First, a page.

A small business owner might not prioritize their Internet presence as high as other needs, but more consumers desire the personal relationships that these tools can provide, according to a recent survey by Web.com.

Any financial plan should take into account the growing dependence customers place on mobility and Internet access, and a start-up or a small firm could see instant benefits from improving this aspect of the company.

Always remember the importance of the web
Multiple small businesses are missing a great opportunity to build connections, increase their number of customers and boost revenue by skipping out on the chances that the Internet and social media offer, according to the Web.com survey. 

Out of the 3,000 consumers and business managers questioned, almost 30 percent were the latter, which helped highlight the relationship between the consumer and the company, as well as point out exactly how many people viewed – and used – the Internet. Of note was the strong endorsement of personal relationships. Any financial tips that help firms improve customer relations might be good ones, because involvement, engagement and connection were the most important factors for why a consumer went with a small business instead of a bigger competitor. 

Also valuable was the transition of personal meetings into online ones, the survey noted. Out of all of the consumers questioned, 83 percent stated that a website and social media presence is an important reason why they choose a small business. Additionally, too many professionals feel that their company's Internet use is adequate, when in fact, many don't meet consumer expectations.

"Small businesses have historically relied on face-to-face relationships to grow and differentiate themselves, but today's consumers are demanding that these relationships extend into 'e-Main Street,'" said David Brown, chairman and CEO of Web.com. "Our survey found a significant disconnect between how small businesses decision-makers think they are delivering on customers' expectations versus the reality of consumers' perceptions. The good news is small businesses are starting to realize the web's untapped potential to reach consumers who are eager for online engagement."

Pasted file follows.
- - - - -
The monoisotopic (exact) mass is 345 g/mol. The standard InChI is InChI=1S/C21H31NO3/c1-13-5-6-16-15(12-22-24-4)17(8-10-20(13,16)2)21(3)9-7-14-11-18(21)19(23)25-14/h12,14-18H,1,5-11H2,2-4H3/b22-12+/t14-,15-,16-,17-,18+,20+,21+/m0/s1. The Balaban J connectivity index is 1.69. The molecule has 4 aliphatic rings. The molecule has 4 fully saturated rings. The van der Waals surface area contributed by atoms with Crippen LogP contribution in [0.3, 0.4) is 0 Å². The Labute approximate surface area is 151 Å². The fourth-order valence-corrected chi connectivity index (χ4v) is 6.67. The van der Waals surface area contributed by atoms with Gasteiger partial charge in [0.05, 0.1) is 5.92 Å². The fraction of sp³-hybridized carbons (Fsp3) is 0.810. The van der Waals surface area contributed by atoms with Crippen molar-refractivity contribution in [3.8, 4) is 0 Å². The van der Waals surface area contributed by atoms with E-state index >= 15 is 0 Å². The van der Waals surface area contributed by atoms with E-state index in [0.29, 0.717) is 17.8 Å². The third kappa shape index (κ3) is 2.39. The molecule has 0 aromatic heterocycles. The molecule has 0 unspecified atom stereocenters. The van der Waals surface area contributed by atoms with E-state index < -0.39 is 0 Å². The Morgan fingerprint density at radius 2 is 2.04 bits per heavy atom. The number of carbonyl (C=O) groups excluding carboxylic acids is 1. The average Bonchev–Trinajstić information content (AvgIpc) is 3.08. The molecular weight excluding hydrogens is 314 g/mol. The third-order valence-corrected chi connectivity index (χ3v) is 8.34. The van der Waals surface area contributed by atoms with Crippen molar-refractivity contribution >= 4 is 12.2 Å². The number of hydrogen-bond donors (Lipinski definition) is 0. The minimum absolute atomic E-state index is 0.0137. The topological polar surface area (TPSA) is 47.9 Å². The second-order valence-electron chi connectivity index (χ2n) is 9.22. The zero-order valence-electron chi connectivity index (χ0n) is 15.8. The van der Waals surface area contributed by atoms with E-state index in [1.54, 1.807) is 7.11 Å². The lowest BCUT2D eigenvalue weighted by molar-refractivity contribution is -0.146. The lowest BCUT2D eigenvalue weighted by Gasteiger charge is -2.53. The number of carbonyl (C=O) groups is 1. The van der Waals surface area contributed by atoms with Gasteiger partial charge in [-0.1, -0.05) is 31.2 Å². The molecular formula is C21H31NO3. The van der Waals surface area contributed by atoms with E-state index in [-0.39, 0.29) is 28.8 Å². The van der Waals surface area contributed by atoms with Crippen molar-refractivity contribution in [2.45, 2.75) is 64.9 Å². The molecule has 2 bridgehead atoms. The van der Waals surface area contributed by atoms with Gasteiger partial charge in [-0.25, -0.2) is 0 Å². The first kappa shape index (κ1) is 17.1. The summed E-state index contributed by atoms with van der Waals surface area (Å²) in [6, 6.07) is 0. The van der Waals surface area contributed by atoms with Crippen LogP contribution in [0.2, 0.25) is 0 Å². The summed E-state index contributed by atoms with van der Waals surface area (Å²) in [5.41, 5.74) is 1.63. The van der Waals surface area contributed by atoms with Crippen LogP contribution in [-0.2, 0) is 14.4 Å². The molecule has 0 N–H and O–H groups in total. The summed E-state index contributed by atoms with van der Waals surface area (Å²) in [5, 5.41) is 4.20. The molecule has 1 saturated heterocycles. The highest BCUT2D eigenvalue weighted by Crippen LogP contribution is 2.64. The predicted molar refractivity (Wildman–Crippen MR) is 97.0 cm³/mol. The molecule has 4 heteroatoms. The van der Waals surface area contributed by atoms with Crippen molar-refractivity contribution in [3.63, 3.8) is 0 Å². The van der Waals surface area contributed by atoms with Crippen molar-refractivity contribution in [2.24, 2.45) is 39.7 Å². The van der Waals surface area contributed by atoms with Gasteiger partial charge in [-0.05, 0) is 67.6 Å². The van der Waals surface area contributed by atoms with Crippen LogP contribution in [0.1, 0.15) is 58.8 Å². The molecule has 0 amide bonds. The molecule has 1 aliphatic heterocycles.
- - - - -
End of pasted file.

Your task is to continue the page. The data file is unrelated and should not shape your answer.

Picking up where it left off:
Perhaps most crucial was the response of consumers who said they would be influenced to take positive steps if a small business met Internet and social media expectations – at 58 percent, making these resources critical to improving a venture's bottom line.

Make the Internet work for a company
The online world may be one of the fastest evolving places around. A website designed even months ago might already need a tune-up, and a financial plan should take into account the importance of the web and social media for a small business. 

For starters, more consumers are using smartphones and other devices to access a site, according to Inc. magazine. Similar to how mobile banking benefits the company, social media that works on-the-go is a big plus for the customer. A small firm may want to design a phone-specific website, or place added value on Facebook and Twitter.

In addition, a company shouldn't just have a social media profile. Those sites should be linked to the website and promoted regularly. With constant updates and product news, the consumer could quickly become a spokesperson for the business, according to the news source. Simplicity is also important. The easier a site is for people to read and comprehend, the better. Same goes for tweets and Facebook posts, and the cleaner the business' Internet presence is, the more likely people are to visit. 

More financial tips include saving money by cutting back on annoying features. A small company could devote time, energy and funds if it uses the Internet advantageously, without cluttering up websites with elements that negatively affect the user experience.